Another chef tip is browning flour in the oven for darker gravies and sauces. This step can be done days ahead of time and kept in a tightly covered container. Use browned flour instead of kitchen bouquet or gravy master, both of which are nothing more than overpriced food coloring.

A technique that separates the professional from the home cook is letting the meat rest. Often at home, all the food is waiting on the table for the dang pop-up thermometer to let you know it is safe to eat the bird. As soon as the thermometer appears Dad or Grandpa are hacking at the turkey, like a five year old at a birthday piñata. Instead, remove the meat from the roasting pan. Place it on a platter, loosely cover with foil. While its resting for fifteen minutes or more, you can transform the pan drippings into gravy. This will also allow you to finish sautéing your blanched vegetables or other last minute dishes without being rushed. Your calm demeanor and delicious food will make your guest’s think that you kidnapped Martha Stewart and you have her chained to a stove in a secret basement kitchen.

Careful planning and pre-preparation can allow you extra time for what is really important around the holidays, more cocktails or, if necessary, it allows you to spend more time with friends and family and less time slaving over the stove. Try these side dishes that can be prepared ahead and finished at the last minute. Until next month, Bon Appétit.

Brussels Sprouts

Jon Davies
Course Side Dish
Servings 10


  • 2 lbs Brussesl sprouts Stem trimmed, x cut in the bottom, then blanched for 6 minutes, cooled, then quartered. Can be done up to 2 days in advance.
  • 4 oz slab bacon diced
  • 1 onion medium diced
  • 2 carrots peeled and cut into squares ⅛-inch thick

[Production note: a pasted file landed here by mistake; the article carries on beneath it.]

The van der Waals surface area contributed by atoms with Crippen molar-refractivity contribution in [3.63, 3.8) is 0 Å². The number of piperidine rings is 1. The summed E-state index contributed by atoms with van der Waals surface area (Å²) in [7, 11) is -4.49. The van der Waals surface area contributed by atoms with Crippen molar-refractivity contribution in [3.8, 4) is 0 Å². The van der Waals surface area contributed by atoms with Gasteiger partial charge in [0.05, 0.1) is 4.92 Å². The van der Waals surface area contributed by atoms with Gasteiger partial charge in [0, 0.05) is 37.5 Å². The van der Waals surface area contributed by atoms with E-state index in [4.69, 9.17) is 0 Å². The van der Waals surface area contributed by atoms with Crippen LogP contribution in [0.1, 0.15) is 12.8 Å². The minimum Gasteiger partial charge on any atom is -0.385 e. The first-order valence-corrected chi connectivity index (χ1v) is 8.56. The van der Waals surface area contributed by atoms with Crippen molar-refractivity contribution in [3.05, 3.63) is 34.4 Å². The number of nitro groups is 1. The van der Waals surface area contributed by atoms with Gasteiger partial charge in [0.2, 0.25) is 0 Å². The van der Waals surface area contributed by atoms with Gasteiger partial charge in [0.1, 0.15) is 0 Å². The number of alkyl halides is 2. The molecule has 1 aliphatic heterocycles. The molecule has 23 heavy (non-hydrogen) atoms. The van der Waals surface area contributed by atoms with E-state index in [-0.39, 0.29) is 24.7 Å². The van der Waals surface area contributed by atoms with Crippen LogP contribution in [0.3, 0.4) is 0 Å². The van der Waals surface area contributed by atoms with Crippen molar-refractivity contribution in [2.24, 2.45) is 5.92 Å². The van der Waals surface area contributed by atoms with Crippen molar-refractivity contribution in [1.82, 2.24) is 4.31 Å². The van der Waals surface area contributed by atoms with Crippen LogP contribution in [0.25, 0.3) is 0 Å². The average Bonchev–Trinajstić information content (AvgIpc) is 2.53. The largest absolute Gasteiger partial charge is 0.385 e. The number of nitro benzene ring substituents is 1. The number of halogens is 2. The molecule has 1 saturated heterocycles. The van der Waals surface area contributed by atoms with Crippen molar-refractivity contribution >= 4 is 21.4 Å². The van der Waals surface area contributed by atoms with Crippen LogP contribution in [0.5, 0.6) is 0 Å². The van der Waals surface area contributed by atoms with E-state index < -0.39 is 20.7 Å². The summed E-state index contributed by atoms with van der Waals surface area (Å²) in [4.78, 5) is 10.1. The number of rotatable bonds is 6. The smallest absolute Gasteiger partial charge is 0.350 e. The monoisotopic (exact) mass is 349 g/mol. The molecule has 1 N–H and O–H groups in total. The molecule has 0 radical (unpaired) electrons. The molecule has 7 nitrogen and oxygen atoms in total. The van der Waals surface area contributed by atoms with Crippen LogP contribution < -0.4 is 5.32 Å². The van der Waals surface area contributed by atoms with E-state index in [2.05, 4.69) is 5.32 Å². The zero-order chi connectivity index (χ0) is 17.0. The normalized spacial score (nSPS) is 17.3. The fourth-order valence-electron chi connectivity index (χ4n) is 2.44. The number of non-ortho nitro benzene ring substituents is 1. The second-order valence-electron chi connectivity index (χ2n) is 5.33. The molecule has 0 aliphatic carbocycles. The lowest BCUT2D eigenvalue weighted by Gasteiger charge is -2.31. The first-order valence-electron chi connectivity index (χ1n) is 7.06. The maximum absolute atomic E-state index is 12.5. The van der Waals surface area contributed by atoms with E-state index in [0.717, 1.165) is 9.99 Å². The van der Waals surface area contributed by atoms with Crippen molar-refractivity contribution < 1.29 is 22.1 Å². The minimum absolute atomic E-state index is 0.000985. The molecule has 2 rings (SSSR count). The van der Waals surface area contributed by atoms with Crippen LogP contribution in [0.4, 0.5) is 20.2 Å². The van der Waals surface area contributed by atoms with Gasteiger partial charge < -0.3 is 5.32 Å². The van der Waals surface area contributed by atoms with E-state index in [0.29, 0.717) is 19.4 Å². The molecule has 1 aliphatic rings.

• 2 tbsp butter
  • 2 tbsp parsley finely chopped
  • 1 tbsp garlic minced
  • Salt and pepper
  • ¼ cup chicken stock


  • Have all items prepped ahead of time.
  • Heat sauté pan over medium heat. Add bacon and render.
  • Add onions. Sauté 4 minutes until golden.
  • Add carrots and garlic.
  • Add Brussels sprouts. Toss well and season with salt and pepper.
  • Add stock. Simmer until stock is reduced by half, then swirl in butter.
  • Toss with parsley. Serve immediately.

Browned Flour

Jon Davies


  • 6 cups flour


  • Spread the flour on a roasting pan.
  • Bake at 300 degrees for 1½ hours, stirring every 29 minutes until evenly browned.
  • Cool and store in air tight container in cool place for 6-8 weeks.

Hazelnut Sweet Potatoes with Sage

Jon Davies
Persnickety Note: Not a single baby marshmallow was harmed in this recipe
Course Side Dish


  • 1 cup chopped toasted hazelnuts Toast ahead of time. Store in fridge until ready to use.
  • 5 lbs sweet potatoes peeled, cut into 1-2-inch cubes
  • 1 bunch sage cut chiffonade
  • Flavored Butter
  • 1 lb. butter
  • 2 cups brown sugar
  • 1 tsp cinnamon
  • 3 minced shallots


  • Whip the butter with brown sugar, cinnamon, and minced shallots. This can be done 3 days ahead. If you make it ahead, allow it to soften day you prepare the potatoes.
  • Lightly grease a casserole dish with a little cinnamon sugar butter mixture.
  • In the dish, toss the sweet potatoes with salt, pepper, and hazelnuts. Layer with butter.
  • Roast at 350 degrees for 45 minutes, or at turkey cooking temperature.
  • Remove from the oven and toss with sage and more butter mixture if desired.